PRINT April 1994

Portrait of the Artist as a Young Artist

I’m banal. We’re all banal, that’s the point right? Yup, I think that’s it.
—Sean Landers, [sic], 1993

SEAN LANDERS, THE artist-cum-writer-cum-artist, is always crying about wanting to be a “genious” and questioning whether everything he does has to “mean something.” On the merits of his handwritten book [sic] (hey Sean, I read every word, on all 454 pages), and also of his shorter epistolary works, numerous self-indulgent and narcissistic video performances, and bronze sculptures caricaturing average working-class schmoes and other “loser” types culled from the novels of his arch rivals in the literary field, I would say there’s plenty of “meaning” in his work. For openers, let’s call it humorous, prattling, seriously insincere, self-deprecating nihilism. As Landers writes, “No wonder Duchamp gave up and just played chess. The more you think the more you realize how pointless everything is. To enjoy anything you have to delude yourself.”

By his own admission, Landers is a member of a new “lost generation”—the white middle-class offspring of baby-boomer America, lacking the exigencies of an unjust war to oppose, a countercultural revolution to fight, or even a strong intellectual left to join. This generation’s art is steeped in ambivalence, always at odds with its own worth. When Nirvana sets its mental machinery at figuring out happiness, the formula that songwriter Kurt Cobain comes up with—“I’m having fun/I think I’m dumb/Or maybe just happy”—is strikingly like the “Leonard Cohen afterworld” that Landers shows us when he videotapes himself jerking off in the studio, or pens his affable but interminable “streams of nothing” and “chronicles of idleness.” If misery loves company, Landers might be consoled by his art’s part in a larger esthetic and cultural tendency that wears its asocial attitudes and nonintellectual dispositions, its paranoia and its delusions of grandeur, its adolescent tendencies and its obsessional leanings, on its sleeve. He deserves to be singled out, though, for taking it over the top: his efforts to show that the inner idiot is in control are totally convincing. The work gives us little opportunity, perhaps little inclination, to identify with an expressive “consciousness,” to appreciate esthetic accomplishment, to enjoy the irony of institutional critique. What’s left?

Either the subject who seems to speak in this work is entirely the product of social and unconscious processes that it will never much know, or it does not fully mean what it says. Or maybe both. Not that this genious necessarily deserves a MacArthur, but the work is hardly uninformed. Its aggressive lack of panache notwithstanding, it clearly depends on ideological models in place since the ’60s: buried in its prehistory are both Conceptual art, grounded in a philosophical inquiry into art as a self-defined, self-referential practice, and Minimalism, with its exploration of how repetition can both embody and dissolve content. Landers’ texts repeatedly reference themselves, self-consciously and tautologically. Pages torn from a yellow legal pad fill a wall, pushpinned edge to edge; dizzying compilations of writings spill over a canvas. Reading becomes a physical and visual endurance test, defying completion. To the extent that it divests itself of theoretical models once seen as fundamental to progressive 20th-century art, we might even consider Landers’ language a form of radically innovative, quasi-heroic abstraction—even as it paraphrases an alternative model in which art’s duty is seen as the reproduction of the social world. Thus we are constantly brought back to the form itself: is it novelistic, diaristic, parody, critique? Is it literary at all? Is it art?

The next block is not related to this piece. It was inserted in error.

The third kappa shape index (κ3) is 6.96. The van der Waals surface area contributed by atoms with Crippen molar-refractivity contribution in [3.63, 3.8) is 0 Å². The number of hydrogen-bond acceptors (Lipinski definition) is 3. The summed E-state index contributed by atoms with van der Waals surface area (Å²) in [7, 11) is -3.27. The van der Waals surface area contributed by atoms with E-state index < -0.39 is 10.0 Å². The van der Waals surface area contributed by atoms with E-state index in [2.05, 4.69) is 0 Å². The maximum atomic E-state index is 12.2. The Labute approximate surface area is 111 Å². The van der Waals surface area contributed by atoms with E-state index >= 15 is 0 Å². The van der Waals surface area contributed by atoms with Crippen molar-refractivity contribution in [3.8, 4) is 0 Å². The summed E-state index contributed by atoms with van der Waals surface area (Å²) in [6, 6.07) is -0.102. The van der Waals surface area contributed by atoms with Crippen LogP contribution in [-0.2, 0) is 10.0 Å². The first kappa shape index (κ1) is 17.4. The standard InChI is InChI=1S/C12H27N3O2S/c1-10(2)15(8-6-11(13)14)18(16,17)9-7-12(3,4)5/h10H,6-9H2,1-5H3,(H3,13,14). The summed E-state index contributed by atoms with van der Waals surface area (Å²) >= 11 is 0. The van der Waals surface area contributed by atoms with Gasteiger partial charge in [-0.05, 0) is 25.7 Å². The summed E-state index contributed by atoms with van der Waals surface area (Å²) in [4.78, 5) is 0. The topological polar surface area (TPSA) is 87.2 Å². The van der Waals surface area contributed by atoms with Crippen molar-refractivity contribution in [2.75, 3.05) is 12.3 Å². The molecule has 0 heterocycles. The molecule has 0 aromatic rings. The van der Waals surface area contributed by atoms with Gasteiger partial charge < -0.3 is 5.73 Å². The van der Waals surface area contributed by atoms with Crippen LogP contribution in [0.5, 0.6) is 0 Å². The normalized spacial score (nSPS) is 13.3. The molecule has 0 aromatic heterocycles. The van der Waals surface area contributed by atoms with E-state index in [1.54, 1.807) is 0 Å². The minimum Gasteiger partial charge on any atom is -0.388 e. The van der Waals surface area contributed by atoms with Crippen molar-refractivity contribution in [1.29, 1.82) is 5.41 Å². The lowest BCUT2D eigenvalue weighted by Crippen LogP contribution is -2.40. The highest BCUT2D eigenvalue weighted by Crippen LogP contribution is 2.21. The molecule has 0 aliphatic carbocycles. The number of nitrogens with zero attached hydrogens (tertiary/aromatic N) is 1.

Does it matter? Landers’ comic language of mundanity divorces his Conceptual and Minimal frameworks from their earlier functions, substituting solipsism for self-reference, routine for serial repetition. His gestures of self-abasement and his loud show of bad faith subverting any philosophical seriousness, he wreaks havoc with prevailing catechisms. The texts lampoon artistic practice, the figure of the artist, and the artist’s relation to the market. They also take on the viewer—questioning our desire for art, and the means by which that desire is piqued, or frustrated.

Art has long been charged with the responsibility of upsetting the status quo, challenging convention, and injecting youth and vitality—indeed, life itself—into a system fraught with anxiety over its depleted social function and ever pending obsolescence. Younger artists particularly are often expected to turn this trick through some form of insult to the audience—as long, that is, as the “shocks” aren’t too disruptive. Many card-carrying members of the art world retain a skeptical conscience concerning this contradiction between negation and affirmation. Biting the hand that feeds you may be cathartic, but once built into the system, it is a compromised form of confrontation. And its familiarity as a strategy can, and has, produced a secondary symptom: a pervasive feeling of contemporary art’s impotence and ineffectiveness.